Tuesday, 31 December 2013

Writers' New Year Resolutions 2014

@carolJhedges @RobertFanshaw #NewYearResolution Improve my grammar. My grammar to improve. Grammar I improve must... Damn!

I have made new writing friends and acquaintances this year through Twitter and Facebook so I decided, as a way of saying Happy New Year, to ask them for their Writing Resolution for 2014. I've included as many of the responses as possible below, though some defy categorization or even repeating - writers are an inventive and invective lot. You know who you are, Michele Chapman. How could you think that about your wonderful editor?

Social Media issues figured frequently in the responses, unsurprising considering the method of my inquiry. Annie Seaton, Katheryn Lane, Sarah E England, and Sarah Madison have all vowed to 'waste' less time on social media in favour of 'real' writing. Sarah M. makes a good case:
Less promotion. More writing. Readers are like stray cats. Just put out food.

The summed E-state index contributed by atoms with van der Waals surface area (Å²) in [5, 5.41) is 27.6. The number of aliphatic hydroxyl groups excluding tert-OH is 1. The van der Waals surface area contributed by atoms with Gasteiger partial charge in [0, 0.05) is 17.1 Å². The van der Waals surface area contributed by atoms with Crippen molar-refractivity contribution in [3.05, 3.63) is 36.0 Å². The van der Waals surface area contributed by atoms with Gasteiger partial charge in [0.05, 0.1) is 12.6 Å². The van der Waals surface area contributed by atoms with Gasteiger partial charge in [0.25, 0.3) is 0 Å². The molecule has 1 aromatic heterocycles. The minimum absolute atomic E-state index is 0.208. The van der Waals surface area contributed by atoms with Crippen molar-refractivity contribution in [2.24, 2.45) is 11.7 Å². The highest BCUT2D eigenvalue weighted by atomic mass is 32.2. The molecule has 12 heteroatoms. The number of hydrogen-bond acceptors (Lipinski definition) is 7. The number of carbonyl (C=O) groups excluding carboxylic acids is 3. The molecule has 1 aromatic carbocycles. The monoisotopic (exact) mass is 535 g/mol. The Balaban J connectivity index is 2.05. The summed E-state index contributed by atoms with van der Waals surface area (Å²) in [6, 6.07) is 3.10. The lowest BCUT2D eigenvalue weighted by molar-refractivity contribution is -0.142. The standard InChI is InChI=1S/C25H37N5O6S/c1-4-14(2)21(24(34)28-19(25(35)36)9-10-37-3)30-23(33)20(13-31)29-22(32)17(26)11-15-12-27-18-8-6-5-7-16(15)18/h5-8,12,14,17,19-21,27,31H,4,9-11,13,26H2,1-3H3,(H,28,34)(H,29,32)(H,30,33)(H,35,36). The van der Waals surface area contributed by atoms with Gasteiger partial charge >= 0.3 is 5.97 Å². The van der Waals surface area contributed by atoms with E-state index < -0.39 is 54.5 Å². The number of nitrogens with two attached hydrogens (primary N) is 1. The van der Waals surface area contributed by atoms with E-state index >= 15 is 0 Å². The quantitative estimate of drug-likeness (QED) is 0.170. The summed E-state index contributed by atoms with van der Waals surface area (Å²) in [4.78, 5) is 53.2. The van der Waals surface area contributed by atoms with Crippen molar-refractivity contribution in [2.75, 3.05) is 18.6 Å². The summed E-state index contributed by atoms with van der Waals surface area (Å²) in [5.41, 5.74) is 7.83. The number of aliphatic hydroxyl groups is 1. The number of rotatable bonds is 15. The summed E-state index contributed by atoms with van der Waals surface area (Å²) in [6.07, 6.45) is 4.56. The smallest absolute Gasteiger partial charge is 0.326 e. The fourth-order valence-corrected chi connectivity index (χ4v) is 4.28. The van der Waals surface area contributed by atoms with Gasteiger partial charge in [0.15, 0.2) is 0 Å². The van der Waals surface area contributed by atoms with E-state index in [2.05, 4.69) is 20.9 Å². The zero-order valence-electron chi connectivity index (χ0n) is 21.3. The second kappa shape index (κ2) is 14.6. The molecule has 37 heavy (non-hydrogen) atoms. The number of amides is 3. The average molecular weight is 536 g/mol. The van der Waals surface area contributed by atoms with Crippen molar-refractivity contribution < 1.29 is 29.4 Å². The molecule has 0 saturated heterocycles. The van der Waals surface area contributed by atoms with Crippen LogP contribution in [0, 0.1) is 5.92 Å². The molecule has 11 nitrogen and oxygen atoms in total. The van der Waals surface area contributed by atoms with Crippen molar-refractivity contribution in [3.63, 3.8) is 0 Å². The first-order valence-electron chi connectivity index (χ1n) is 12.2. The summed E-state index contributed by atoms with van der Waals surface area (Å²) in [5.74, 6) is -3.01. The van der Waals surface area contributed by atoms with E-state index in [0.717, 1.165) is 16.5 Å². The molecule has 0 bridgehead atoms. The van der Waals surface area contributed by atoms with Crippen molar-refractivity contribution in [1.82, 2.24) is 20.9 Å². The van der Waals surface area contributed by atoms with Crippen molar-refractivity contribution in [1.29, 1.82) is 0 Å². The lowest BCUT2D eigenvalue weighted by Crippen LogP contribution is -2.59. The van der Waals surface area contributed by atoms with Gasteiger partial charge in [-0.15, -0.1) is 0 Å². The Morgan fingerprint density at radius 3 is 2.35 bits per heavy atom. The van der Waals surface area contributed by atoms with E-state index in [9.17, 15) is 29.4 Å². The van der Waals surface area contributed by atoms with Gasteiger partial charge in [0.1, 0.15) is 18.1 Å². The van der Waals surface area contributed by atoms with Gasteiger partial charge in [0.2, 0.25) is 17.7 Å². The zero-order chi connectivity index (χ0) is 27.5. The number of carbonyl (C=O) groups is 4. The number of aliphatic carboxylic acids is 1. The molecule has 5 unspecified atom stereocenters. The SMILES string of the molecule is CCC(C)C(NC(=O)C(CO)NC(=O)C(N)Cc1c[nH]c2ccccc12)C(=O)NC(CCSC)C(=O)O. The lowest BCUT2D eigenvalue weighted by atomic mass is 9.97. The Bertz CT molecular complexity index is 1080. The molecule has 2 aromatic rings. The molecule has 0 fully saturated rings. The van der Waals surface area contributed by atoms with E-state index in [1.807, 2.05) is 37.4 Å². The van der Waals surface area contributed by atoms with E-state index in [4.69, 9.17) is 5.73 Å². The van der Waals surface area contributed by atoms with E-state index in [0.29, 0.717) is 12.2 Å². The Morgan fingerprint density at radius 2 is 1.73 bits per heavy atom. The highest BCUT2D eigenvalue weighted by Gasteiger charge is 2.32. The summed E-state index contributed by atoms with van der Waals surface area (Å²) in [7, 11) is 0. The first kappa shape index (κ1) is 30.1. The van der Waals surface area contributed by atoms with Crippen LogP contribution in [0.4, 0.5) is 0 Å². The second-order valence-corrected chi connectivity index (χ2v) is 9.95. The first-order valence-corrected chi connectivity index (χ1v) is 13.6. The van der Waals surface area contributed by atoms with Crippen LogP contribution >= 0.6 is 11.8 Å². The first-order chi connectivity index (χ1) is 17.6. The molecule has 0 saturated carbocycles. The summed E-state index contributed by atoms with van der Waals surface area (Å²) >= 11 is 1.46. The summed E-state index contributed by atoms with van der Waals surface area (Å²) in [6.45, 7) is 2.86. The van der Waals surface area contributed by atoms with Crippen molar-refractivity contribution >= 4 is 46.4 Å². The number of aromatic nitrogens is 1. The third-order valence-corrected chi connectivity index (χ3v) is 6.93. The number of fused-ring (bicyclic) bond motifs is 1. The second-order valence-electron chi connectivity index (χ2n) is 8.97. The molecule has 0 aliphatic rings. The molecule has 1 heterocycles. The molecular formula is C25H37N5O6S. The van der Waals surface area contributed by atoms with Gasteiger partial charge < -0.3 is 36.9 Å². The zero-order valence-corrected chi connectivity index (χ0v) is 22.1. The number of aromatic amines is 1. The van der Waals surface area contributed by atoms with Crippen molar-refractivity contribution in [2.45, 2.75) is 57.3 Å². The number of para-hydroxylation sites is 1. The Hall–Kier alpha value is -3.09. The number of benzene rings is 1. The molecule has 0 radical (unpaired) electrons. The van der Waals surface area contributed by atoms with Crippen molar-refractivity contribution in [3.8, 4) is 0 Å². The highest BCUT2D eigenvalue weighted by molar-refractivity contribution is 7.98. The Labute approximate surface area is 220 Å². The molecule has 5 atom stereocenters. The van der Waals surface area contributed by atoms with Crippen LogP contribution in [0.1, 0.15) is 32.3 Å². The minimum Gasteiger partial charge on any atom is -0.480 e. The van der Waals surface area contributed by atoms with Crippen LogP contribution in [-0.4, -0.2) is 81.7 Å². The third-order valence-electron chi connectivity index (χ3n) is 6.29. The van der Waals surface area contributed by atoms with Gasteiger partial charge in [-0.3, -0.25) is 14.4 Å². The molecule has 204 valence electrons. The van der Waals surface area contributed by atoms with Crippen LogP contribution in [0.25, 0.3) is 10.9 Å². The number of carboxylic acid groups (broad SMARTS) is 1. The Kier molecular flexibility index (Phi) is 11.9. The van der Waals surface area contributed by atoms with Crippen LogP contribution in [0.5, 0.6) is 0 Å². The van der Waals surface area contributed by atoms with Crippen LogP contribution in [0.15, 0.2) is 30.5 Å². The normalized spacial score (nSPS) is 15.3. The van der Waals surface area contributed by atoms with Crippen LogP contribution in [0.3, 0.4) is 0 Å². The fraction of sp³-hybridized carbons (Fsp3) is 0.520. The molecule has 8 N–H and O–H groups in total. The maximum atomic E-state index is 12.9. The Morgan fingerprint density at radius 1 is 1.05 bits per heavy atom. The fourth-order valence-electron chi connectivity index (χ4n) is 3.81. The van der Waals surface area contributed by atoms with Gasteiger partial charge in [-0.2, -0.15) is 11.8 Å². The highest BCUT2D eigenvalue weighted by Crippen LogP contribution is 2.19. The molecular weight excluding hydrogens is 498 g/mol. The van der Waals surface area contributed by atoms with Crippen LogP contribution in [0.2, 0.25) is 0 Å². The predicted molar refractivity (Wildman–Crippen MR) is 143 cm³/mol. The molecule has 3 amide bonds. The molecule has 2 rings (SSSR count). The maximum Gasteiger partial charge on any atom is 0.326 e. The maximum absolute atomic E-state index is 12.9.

Nan Sheppard  is going to not take her phone to bed so that she reads books instead of scrolling through FB. Jacqueline Seewald on the other hand wants to learn more about how to promote her work to readers, and Lottie Lovelace intends to stop writing for a while and start promoting. Maybe in another year we'll know who's right. (You have to read that last sentence as though spoken with heavy irony.) WK Parks thinks the answer is to ignore trends and write what he wants to read.

Writing is clearly addictive, sometimes dangerously so. Rosie Vanyon, Erika Hayes, Laura Levot, Dan McIntyre, and Shaun D'sousa all intend to indulge their habit for longer or more frequently than last year. Leanne Bibby and Cindy Blackburn admit they intend to make it a daily habit, even weekends. Rosie describes it in terms of becoming a 'bad friend'.